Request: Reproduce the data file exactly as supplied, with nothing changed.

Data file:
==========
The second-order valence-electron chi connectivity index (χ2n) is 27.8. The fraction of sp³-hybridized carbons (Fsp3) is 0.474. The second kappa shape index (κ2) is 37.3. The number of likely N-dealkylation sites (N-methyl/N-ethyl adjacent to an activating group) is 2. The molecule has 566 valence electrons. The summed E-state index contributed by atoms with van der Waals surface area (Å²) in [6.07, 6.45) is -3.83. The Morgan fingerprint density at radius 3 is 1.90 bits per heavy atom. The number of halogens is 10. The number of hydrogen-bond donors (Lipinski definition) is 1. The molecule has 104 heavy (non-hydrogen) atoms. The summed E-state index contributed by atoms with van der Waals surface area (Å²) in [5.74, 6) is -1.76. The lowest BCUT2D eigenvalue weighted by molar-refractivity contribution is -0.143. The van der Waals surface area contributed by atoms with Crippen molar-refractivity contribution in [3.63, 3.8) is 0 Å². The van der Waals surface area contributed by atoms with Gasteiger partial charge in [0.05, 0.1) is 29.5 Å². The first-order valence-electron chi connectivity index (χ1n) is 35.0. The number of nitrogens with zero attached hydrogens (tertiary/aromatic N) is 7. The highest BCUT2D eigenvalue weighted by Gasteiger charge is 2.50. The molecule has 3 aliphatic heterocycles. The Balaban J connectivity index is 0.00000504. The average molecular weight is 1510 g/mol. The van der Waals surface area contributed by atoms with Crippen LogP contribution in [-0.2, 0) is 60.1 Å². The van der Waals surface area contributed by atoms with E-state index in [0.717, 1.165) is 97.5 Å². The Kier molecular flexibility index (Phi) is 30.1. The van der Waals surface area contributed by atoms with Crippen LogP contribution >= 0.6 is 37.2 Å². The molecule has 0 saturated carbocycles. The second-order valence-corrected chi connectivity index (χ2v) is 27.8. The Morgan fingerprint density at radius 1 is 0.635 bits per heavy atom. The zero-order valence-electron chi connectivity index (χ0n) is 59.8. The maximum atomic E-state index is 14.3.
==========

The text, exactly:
The second-order valence-electron chi connectivity index (χ2n) is 27.8. The fraction of sp³-hybridized carbons (Fsp3) is 0.474. The second kappa shape index (κ2) is 37.3. The number of likely N-dealkylation sites (N-methyl/N-ethyl adjacent to an activating group) is 2. The molecule has 566 valence electrons. The summed E-state index contributed by atoms with van der Waals surface area (Å²) in [6.07, 6.45) is -3.83. The Morgan fingerprint density at radius 3 is 1.90 bits per heavy atom. The number of halogens is 10. The number of hydrogen-bond donors (Lipinski definition) is 1. The molecule has 104 heavy (non-hydrogen) atoms. The summed E-state index contributed by atoms with van der Waals surface area (Å²) in [5.74, 6) is -1.76. The lowest BCUT2D eigenvalue weighted by molar-refractivity contribution is -0.143. The van der Waals surface area contributed by atoms with Crippen molar-refractivity contribution in [3.63, 3.8) is 0 Å². The van der Waals surface area contributed by atoms with Gasteiger partial charge in [0.05, 0.1) is 29.5 Å². The first-order valence-electron chi connectivity index (χ1n) is 35.0. The number of nitrogens with zero attached hydrogens (tertiary/aromatic N) is 7. The highest BCUT2D eigenvalue weighted by Gasteiger charge is 2.50. The molecule has 3 aliphatic heterocycles. The Balaban J connectivity index is 0.00000504. The average molecular weight is 1510 g/mol. The van der Waals surface area contributed by atoms with Crippen LogP contribution in [-0.2, 0) is 60.1 Å². The van der Waals surface area contributed by atoms with E-state index in [0.717, 1.165) is 97.5 Å². The Kier molecular flexibility index (Phi) is 30.1. The van der Waals surface area contributed by atoms with Crippen LogP contribution >= 0.6 is 37.2 Å². The molecule has 0 saturated carbocycles. The second-order valence-corrected chi connectivity index (χ2v) is 27.8. The Morgan fingerprint density at radius 1 is 0.635 bits per heavy atom. The zero-order valence-electron chi connectivity index (χ0n) is 59.8. The maximum atomic E-state index is 14.3.